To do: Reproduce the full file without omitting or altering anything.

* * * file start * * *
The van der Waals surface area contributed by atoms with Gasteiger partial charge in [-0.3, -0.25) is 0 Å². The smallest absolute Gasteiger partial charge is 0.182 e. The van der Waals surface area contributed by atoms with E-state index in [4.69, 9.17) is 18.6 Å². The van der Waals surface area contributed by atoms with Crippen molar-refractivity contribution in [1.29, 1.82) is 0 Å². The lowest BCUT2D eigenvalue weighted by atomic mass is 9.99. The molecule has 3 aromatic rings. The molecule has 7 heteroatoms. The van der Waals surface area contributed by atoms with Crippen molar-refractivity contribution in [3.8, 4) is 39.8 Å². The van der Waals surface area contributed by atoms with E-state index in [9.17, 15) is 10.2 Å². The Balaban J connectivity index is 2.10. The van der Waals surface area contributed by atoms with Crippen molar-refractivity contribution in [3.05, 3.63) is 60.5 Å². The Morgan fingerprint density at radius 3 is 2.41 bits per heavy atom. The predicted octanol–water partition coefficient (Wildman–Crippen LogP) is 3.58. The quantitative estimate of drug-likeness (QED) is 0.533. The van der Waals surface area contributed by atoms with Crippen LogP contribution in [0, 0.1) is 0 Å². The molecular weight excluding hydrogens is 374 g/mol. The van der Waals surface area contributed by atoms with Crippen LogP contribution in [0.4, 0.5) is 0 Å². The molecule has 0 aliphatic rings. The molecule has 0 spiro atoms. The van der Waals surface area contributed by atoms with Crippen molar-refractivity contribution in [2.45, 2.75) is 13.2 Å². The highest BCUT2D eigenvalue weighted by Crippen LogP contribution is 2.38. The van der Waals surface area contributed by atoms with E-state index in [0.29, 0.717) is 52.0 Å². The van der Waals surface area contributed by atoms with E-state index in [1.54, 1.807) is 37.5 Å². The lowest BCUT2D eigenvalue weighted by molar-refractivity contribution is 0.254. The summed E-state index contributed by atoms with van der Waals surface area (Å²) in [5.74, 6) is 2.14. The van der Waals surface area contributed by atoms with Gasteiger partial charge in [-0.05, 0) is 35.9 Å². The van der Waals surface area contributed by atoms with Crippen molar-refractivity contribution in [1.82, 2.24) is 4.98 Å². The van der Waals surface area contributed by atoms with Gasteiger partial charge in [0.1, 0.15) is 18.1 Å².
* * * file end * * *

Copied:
The van der Waals surface area contributed by atoms with Gasteiger partial charge in [-0.3, -0.25) is 0 Å². The smallest absolute Gasteiger partial charge is 0.182 e. The van der Waals surface area contributed by atoms with E-state index in [4.69, 9.17) is 18.6 Å². The van der Waals surface area contributed by atoms with Crippen molar-refractivity contribution in [1.29, 1.82) is 0 Å². The lowest BCUT2D eigenvalue weighted by atomic mass is 9.99. The molecule has 3 aromatic rings. The molecule has 7 heteroatoms. The van der Waals surface area contributed by atoms with Crippen molar-refractivity contribution in [3.8, 4) is 39.8 Å². The van der Waals surface area contributed by atoms with E-state index in [9.17, 15) is 10.2 Å². The Balaban J connectivity index is 2.10. The van der Waals surface area contributed by atoms with Crippen molar-refractivity contribution in [3.05, 3.63) is 60.5 Å². The Morgan fingerprint density at radius 3 is 2.41 bits per heavy atom. The predicted octanol–water partition coefficient (Wildman–Crippen LogP) is 3.58. The quantitative estimate of drug-likeness (QED) is 0.533. The van der Waals surface area contributed by atoms with Crippen LogP contribution in [0, 0.1) is 0 Å². The molecular weight excluding hydrogens is 374 g/mol. The van der Waals surface area contributed by atoms with Crippen LogP contribution in [0.4, 0.5) is 0 Å². The molecule has 0 aliphatic rings. The molecule has 0 spiro atoms. The van der Waals surface area contributed by atoms with Crippen molar-refractivity contribution in [2.45, 2.75) is 13.2 Å². The highest BCUT2D eigenvalue weighted by Crippen LogP contribution is 2.38. The van der Waals surface area contributed by atoms with E-state index in [0.29, 0.717) is 52.0 Å². The van der Waals surface area contributed by atoms with E-state index in [1.54, 1.807) is 37.5 Å². The lowest BCUT2D eigenvalue weighted by molar-refractivity contribution is 0.254. The summed E-state index contributed by atoms with van der Waals surface area (Å²) in [5.74, 6) is 2.14. The van der Waals surface area contributed by atoms with Gasteiger partial charge in [-0.05, 0) is 35.9 Å². The van der Waals surface area contributed by atoms with Crippen molar-refractivity contribution in [1.82, 2.24) is 4.98 Å². The van der Waals surface area contributed by atoms with Gasteiger partial charge in [0.1, 0.15) is 18.1 Å².